Richard Akintayo, Bola Ahmed, Kayode Olafimihan, Foluke Akintayo
Published: 1 June 2019
by BMJ
Abstract:
Background Like most poorly understood rheumatic conditions, Fibromyalgia is thought to be rare in West Africa. Many clinicians rely on the various ACR classification criteria to make a diagnosis of Fibromyalgia despite the unknown performance of these criteria among patients of sub-Saharan African origin. Objectives To describe the characteristics of fibromyalgia in Nigerian patients and determine the sensitivities of four ACR criteria sets. Methods Consecutive patients diagnosed with fibromyalgia for the first time by a rheumatologist were evaluated using ACR 1990, ACR 2010, 2011 modification of ACR 2010 (ACR 2011) and ACR 2016 classification criteria for fibromyalgia. Sleep quality was assessed with the Pittsburgh Sleep Quality Index (PSQI), fatigue with the Fatigue Severity Scale (FSS) and severity of fibromyalgia with the Revised Fibromyalgia Impact Questionnaire (FIQR). The overall characteristics and the beliefs of these patients regarding their disease were analysed. Results Of the one hundred and fourteen (114) patients, ninety six (96) were females; male-to-female ratio is 1:5.3. The median duration of symptoms before diagnosis is 54 months (3 to 273 months) and the mean age is 44.6±15.6 years. Mild, moderate, and severe fibromyalgia were found in 32(28.1%), 53(46.5%) and 29(25.4%) patients respectively. Sensitivities of ACR 1990, ACR 2010, ACR 2011, andACR 2016 were 38.5%, 68.2%, 76.7% and 76.7%, respectively. Poor sleep was found in 83 (72.8%) patients. Patients in functional classes I, II, and III were 71 (62.3%), 19 (16.7%) and 24 (21.1%), respectively. There was none in class IV. There was positive history of widespread pain in at least one first degree relative of 56 (49.1%) patients. Twenty-one (18.4%) patients had changed or quit their job due to the disease and there was significant association between job loss and number of tender points as well as disease severity. The Mean FFS score is 4.48±1.3 and 73 (64.0%) patients believed their problem is a spiritual attack while 43 (37.7%) had done one form of ritual or the other in search of cure. Conclusion Fibromyalgia syndrome exists in West Africa. It is poorly understood among the sufferers and ACR 1990 is not sensitive as a diagnostic tool for the condition. References [1] Bidari A, Ghavidel Parsa B, Ghalehbaghi B. Challenges in fibromyalgia diagnosis: from meaning of symptoms to fibromyalgia labeling. The Korean journal of pain. 2018 Jul;31(3):147-54. Disclosure of Interests None declared
, Jinrui Cui, Lynne E. Wagenknecht, , Steven M. Haffner, Christine Darwin, Sujata Jinagouda, , Mohammed F. Saad
Published: 1 June 2005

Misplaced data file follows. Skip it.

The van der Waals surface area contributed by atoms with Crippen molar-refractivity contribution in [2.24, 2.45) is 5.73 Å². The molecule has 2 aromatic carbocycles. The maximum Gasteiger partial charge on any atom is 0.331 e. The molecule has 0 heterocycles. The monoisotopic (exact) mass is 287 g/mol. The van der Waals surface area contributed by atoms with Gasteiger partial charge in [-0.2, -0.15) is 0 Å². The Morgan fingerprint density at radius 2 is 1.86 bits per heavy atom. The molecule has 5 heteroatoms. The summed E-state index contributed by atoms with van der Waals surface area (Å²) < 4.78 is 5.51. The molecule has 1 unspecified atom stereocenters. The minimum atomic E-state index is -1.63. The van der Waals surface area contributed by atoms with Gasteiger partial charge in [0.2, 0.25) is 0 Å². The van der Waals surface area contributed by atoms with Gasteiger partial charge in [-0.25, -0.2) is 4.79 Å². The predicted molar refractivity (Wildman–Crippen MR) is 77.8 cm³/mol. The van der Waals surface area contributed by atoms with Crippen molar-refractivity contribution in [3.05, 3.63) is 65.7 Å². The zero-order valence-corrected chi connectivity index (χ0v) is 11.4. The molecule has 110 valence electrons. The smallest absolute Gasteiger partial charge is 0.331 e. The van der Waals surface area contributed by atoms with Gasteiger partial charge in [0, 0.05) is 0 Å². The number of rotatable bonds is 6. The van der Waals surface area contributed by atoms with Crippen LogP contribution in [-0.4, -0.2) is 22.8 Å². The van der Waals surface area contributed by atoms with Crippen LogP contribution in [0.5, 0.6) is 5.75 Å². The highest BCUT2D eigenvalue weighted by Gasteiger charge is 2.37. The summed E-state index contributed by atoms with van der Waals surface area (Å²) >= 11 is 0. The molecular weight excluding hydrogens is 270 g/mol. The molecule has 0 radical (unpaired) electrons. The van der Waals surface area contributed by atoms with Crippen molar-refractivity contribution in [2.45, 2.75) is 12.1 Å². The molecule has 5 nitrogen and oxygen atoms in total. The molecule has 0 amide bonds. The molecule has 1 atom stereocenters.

American Journal of Hypertension, Volume 18, pp 823-827; https://doi.org/10.1016/j.amjhyper.2005.01.022

The publisher has not yet granted permission to display this abstract.
K. M. Reese
Published: 12 February 1979
Chemical & Engineering News, Volume 57; https://doi.org/10.1021/cen-v057n007.p052

The publisher has not yet granted permission to display this abstract.
, , Angie Testino, Marvin Friedman
Published: 1 July 2007
Toxicology and applied pharmacology, Volume 222, pp 111-121; https://doi.org/10.1016/j.taap.2007.04.006

Abstract:
The microtubule (MT) motor protein kinesin is a vital component of cells and organs expressing acrylamide (ACR) toxicity. As a mechanism of its potential carcinogenicity, we determined whether kinesins involved in cell division are inhibited by ACR similar to neuronal kinesin [Sickles, D.W., Brady, S.T., Testino, A.R., Friedman, M.A., and Wrenn, R.A. (1996). Direct effect of the neurotoxicant acrylamide on kinesin-based microtubule motility. Journal of Neuroscience Research 46, 7–17.] Kinesin-related genes were isolated from rat testes [Navolanic, P.M., and Sperry, A.O. (2000). Identification of isoforms of a mitotic motor in mammalian spermatogenesis. Biology of Reproduction 62, 1360–1369.], their kinesin-like proteins expressed in bacteria using recombinant DNA techniques and the effects of ACR, glycidamide (GLY) and propionamide (a non-neurotoxic metabolite) on the function of two of the identified kinesin motors were tested. KIFC5A MT bundling activity, required for mitotic spindle formation, was measured in an MT-binding assay. Both ACR and GLY caused a similar concentration-dependent reduction in the binding of MT; concentrations of 100 μM ACR or GLY reduced its activity by 60%. KRP2 MT disassembling activity was assayed using the quantity of tubulin disassembled from taxol-stabilized MT. Both ACR and GLY inhibited KRP2-induced MT disassembly. GLY was substantially more potent; significant reductions of 60% were achieved by 500 μM, a comparable inhibition by ACR required a 5 mM concentration. Propionamide had no significant effect on either kinesin, except KRP2 at 10 mM. This is the first report of ACR inhibition of a mitotic/meiotic motor protein. ACR (or GLY) inhibition of kinesin may be an alternative mechanism to DNA adduction in the production of cell division defects and potential carcinogenicity. We conclude that ACR may act on multiple kinesin family members and produce toxicities in organs highly dependent on microtubule-based functions.